Researchers have created a control system that makes robots more intelligent.
Using arm sensors that can “read” a person’s muscle movements, Georgia Institute of Technology researchers have created a control system that makes robots more intelligent. The sensors send information to the robot, allowing it to anticipate a human’s movements and correct its own. The system is intended to improve time, safety and efficiency in manufacturing plants.
It’s not uncommon to see large, fast-moving robots on manufacturing floors. Humans seldom work next to them because of safety reasons. Some jobs, however, require people and robots to work together. For example, a person hanging a car door on a hinge uses a lever to guide a robot carrying the door. The power-assisting device sounds practical but isn’t easy to use.
“It turns into a constant tug of war between the person and the robot,” explains Billy Gallagher, a recent Georgia Tech Ph.D. graduate in robotics who led the project. “Both react to each other’s forces when working together. The problem is that a person’s muscle stiffness is never constant, and a robot doesn’t always know how to correctly react.”
For example, as human operators shift the lever forward or backward, the robot recognizes the command and moves appropriately. But when they want to stop the movement and hold the lever in place, people tend to stiffen and contract muscles on both sides of their arms. This creates a high level of co-contraction.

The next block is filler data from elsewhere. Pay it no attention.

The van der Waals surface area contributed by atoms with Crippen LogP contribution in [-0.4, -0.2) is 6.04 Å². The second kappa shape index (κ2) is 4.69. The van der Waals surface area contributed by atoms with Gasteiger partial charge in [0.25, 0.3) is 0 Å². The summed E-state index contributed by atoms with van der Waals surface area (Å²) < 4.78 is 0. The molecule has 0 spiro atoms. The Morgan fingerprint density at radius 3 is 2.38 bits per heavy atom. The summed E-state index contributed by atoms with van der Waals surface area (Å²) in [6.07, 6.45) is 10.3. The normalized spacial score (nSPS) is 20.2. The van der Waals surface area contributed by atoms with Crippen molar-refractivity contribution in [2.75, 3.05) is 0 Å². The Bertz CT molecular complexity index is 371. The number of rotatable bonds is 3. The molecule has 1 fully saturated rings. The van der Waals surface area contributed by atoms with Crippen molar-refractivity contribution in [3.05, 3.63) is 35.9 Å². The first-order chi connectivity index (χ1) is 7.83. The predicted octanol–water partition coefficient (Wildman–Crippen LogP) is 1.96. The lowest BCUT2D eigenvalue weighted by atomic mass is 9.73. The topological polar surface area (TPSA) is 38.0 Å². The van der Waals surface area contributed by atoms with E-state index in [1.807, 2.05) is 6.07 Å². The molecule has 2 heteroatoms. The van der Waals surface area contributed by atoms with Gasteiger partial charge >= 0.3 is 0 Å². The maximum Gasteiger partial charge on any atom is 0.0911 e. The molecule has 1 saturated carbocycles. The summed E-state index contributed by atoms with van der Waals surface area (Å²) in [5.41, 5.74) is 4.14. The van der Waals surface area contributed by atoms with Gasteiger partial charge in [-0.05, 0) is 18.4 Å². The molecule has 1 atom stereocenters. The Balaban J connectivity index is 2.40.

“The robot becomes confused. It doesn’t know whether the force is purely another command that should be amplified or ‘bounced’ force due to muscle co-contraction,” said Jun Ueda, Gallagher’s advisor and a professor in the Woodruff School of Mechanical Engineering. “The robot reacts regardless.”
The robot responds to that bounced force, creating vibration. The human operators also react, creating more force by stiffening their arms. The situation and vibrations become worse.
“You don’t want instability when a robot is carrying a heavy door,” said Ueda.
The Georgia Tech system eliminates the vibrations by using sensors worn on a controller’s forearm. The devices send muscle movements to a computer, which provides the robot with the operator’s level of muscle contraction. The system judges the operator’s physical status and intelligently adjusts how it should interact with the human. The result is a robot that moves easily and safely.
“Instead of having the robot react to a human, we give it more information,” said Gallagher. “Modeling the operator in this way allows the robot to actively adjust to changes in the way the operator moves.”
Ueda will continue to improve the system using a $1.2 million National Robotics Initiative grant supported by a National Science Foundation grant (1317718) to better understand the mechanisms of neuromotor adaptation in human-robot physical interaction. The research is intended to benefit communities interested in the adaptive shared control approach for advanced manufacturing and process design, including automobile, aerospace and military.